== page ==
I'm sure others in here who have specific knowledge in working with the breed you have can give you more information/suggestions.

    Good luck with that LGD.
     
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  3. Maura

    Maura Well-Known Member Supporter

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    Try using clicker training with her. Karen Pryor is the clicker queen and has books on clicker training. First, teach her sit as it is a good parking brake. Then, teach her to sit at the door before you open it. Have her sit out of the swing of the door and wait until you tell her “out”. This keeps her from tearing up the door, bolting out the door, knocking people down. You can use it at any door- vet’s office, pole building, etc. It also puts you in position of being in charge.

    She needs a solid “leave it” command. Leave it means to bring your nose away from the object and move away from it. Your clicker book should have one or more methods for teaching this. When she heads for a chicken you can say “leave it”. Eventually, she will learn that she is never allowed to play with the chickens. With the goats, use it when she is getting rambunctious.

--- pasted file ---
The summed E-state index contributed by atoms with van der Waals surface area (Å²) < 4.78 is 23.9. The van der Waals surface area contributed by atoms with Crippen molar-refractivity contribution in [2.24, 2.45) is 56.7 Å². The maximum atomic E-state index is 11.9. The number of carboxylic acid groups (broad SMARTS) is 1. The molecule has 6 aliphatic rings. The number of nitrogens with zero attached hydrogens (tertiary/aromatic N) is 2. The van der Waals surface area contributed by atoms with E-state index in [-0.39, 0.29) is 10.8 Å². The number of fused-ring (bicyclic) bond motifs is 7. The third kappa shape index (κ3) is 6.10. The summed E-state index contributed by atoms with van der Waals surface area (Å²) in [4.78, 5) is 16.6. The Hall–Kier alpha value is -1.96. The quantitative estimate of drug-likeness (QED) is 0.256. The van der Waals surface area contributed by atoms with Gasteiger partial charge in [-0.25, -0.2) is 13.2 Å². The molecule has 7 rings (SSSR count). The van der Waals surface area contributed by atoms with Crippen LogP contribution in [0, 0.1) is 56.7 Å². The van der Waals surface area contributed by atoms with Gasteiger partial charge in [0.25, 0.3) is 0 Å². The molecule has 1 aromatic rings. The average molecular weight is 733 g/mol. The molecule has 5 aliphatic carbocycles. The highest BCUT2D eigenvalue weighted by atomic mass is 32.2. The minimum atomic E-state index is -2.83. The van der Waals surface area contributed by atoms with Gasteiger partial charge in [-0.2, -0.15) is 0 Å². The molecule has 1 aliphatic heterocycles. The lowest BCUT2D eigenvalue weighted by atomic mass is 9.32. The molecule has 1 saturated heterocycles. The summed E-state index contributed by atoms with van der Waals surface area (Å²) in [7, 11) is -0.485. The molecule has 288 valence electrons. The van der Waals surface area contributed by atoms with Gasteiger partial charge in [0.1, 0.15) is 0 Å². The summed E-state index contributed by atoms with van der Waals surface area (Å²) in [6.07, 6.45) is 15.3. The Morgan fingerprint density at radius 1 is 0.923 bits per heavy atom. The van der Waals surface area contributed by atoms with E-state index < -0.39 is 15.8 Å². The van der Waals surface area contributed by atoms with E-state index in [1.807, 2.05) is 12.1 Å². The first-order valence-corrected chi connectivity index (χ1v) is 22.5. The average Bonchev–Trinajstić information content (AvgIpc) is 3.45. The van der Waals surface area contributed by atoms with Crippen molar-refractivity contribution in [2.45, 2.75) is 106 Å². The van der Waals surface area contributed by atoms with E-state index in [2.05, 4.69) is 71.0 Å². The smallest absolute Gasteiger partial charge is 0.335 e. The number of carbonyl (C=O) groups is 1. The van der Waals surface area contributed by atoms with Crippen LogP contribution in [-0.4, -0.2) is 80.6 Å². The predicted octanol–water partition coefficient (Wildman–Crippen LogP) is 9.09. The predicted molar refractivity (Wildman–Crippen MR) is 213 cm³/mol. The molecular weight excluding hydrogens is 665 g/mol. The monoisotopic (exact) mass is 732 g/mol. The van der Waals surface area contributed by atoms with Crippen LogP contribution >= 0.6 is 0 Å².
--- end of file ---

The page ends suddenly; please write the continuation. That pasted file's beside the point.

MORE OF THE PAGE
She needs to be on a leash when outside at all times. I would use a 20’ leash and a harness. When you say “leave it”, you walk away from her and subsequently pull her away. You have more control with a big dog if you use a harness rather than a collar. (she moves away, you click/praise/treat) While on the leash you need to also walk the perimeter and work on keeping her on your property. GP’s are known to roam.